For many low-income and first-generation students, challenges beyond academics—like paying for books or securing reliable housing and food—are the individual bricks in the larger wall blockading their ability to persist and complete their degrees. Disparities in college completion don’t result from one single barrier between enrollment and graduation. Rather, it’s when many of these bricks pile up on top of each other that prevents students from succeeding without help.
Many less visible equity barriers are tied to financial insecurity: Pain points students are often hesitant or embarrassed to talk about. You can’t wait for students to raise their hand and say, “I need help,” especially when they don’t necessarily know who to ask. Fortunately campus leaders can ease this burden by putting systems in place that ensure students know where to go for help. Three of our partners shared how they did this with the strategic use of technology, ultimately making a tangible impact in the lives of the students most in need of support.
Achievement gap implies that the onus for the disparate outcome is on the student. That is, they failed to achieve something, and therefore, there exists a gap. Equity gap, on the other hand, refers to any disparity in a metric like graduation rate or term-to-term persistence along racial, socioeconomic, gender, or other major demographic groupings. Instead of, “what did the student do wrong?” we’re working together with our partners to ask, “what processes, policies, strategies, etc. did the institution put in place that created or exacerbated these disparities by race, gender, socioeconomic status, etc.?”
1. Flag students in need of textbook aid
“I was a Pell grant recipient. It wasn’t enough.”
Read firsthand how the cost of textbooks impacted one Pell grant recipient.Read Her Story
When students see the long list of textbooks required for their courses, many wonder how they’ll afford this considerable expense, which can be hundreds or even thousands of dollars a year.
In a 2018 study of 1,651 college students, the vast majority (87%) indicated that the cost of textbooks and course materials had “somewhat of an impact” or “a big impact” on their financial situation. As a matter of necessity, many students may even delay or forgo purchasing textbooks altogether. What can their schools do to help make sure they don’t fall behind as a result?
Student success leaders at Texas Southern University (TSU), a public HBCU with 7,600 undergraduates, knew that textbooks were a burdensome expense for some students, but struggled to identify those students and connect them with aid. During a 2018 audit of freshman advising and support center utilization, TSU’s Executive Director of Student Academic Support Services, Dr. Charlene M. James-Piper, saw that an overwhelming number of first-time freshmen without textbooks did not have access to assistance resources—and their academic performance suffered as a result. TSU didn’t have a formal process in place to address this gap in resource delivery, and the burden affected both students and the first-year advisors trying to support them.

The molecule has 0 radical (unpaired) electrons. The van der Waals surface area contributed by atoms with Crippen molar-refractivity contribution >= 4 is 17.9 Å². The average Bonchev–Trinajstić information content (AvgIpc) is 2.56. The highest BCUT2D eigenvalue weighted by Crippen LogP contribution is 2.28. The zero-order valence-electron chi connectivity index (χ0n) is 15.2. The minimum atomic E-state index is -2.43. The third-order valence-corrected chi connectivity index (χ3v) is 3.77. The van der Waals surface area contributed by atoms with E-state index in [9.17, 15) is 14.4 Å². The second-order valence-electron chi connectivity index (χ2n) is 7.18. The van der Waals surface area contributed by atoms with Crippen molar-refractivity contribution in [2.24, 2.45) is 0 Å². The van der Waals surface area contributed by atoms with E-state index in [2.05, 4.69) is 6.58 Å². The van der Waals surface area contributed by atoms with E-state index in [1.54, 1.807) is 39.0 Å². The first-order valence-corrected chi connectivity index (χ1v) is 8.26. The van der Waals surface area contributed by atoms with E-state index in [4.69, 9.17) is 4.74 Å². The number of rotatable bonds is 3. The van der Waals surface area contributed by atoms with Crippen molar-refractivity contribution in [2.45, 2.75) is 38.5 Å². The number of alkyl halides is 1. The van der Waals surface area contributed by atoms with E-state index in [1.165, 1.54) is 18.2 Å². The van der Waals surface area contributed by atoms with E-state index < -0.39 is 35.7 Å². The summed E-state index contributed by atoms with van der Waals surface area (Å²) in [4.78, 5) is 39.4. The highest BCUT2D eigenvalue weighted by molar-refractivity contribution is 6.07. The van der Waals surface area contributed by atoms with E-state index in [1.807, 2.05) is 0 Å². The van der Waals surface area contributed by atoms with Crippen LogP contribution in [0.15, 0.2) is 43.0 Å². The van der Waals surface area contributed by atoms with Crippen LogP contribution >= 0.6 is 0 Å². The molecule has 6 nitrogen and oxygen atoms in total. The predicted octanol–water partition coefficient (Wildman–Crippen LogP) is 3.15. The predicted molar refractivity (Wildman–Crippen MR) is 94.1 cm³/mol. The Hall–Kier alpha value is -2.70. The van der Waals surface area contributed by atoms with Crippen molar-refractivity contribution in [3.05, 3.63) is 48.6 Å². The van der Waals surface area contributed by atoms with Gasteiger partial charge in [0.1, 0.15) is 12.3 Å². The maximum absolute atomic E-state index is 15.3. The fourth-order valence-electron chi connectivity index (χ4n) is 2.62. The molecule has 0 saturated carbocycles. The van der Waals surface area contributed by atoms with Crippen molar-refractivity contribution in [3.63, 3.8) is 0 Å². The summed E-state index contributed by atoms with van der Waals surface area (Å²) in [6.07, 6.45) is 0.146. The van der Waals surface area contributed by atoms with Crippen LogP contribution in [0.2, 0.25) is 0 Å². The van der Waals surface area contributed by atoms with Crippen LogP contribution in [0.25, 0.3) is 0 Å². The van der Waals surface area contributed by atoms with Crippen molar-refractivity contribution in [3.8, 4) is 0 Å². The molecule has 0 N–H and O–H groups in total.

In spring 2019, TSU first-year advisors standardized a list of questions to use with freshmen, including one that asked if they needed help with textbooks. While this process was effective in proactively identifying a need, it only benefited freshmen.
In Fall 2019, TSU created a new “Needs Textbook” alert in Navigate. In just one semester, advisors and faculty flagged more than 200 students in need of textbook support—across all academic years—using this alert. TSU’s Academic Skill Center (ASC) connected these students with support and resources, including coaching on how to stay on track in a class after falling behind due to not having the textbook.
Dr. James-Piper noted that this process change has had a significant positive impact on students’ mental health and access to broader support. It has also improved the moral of advisors, who now have a better way to support their students. She said that having a clear process in place for students to access textbook aid has reduced their anxiety, and outreach from the ASC has introduced students to additional resources they weren’t aware of like academic coaching and financial aid application support.
2. Provide emergency aid to housing insecure students
Housing insecurity impacts all facets of life and academic life is no exception. Without reliable access to a quiet sleep and study space or Internet to complete assignments, it’s not surprising that housing insecure students struggle to graduate on time—less than 20% of basic needs insecure students graduate in five years. This problem is especially acute for community college students. A survey of 4,000 American community college students indicated that over half experienced some form of housing insecurity in the past year, including difficulty paying rent and utilities, while 13% experienced some form of homelessness.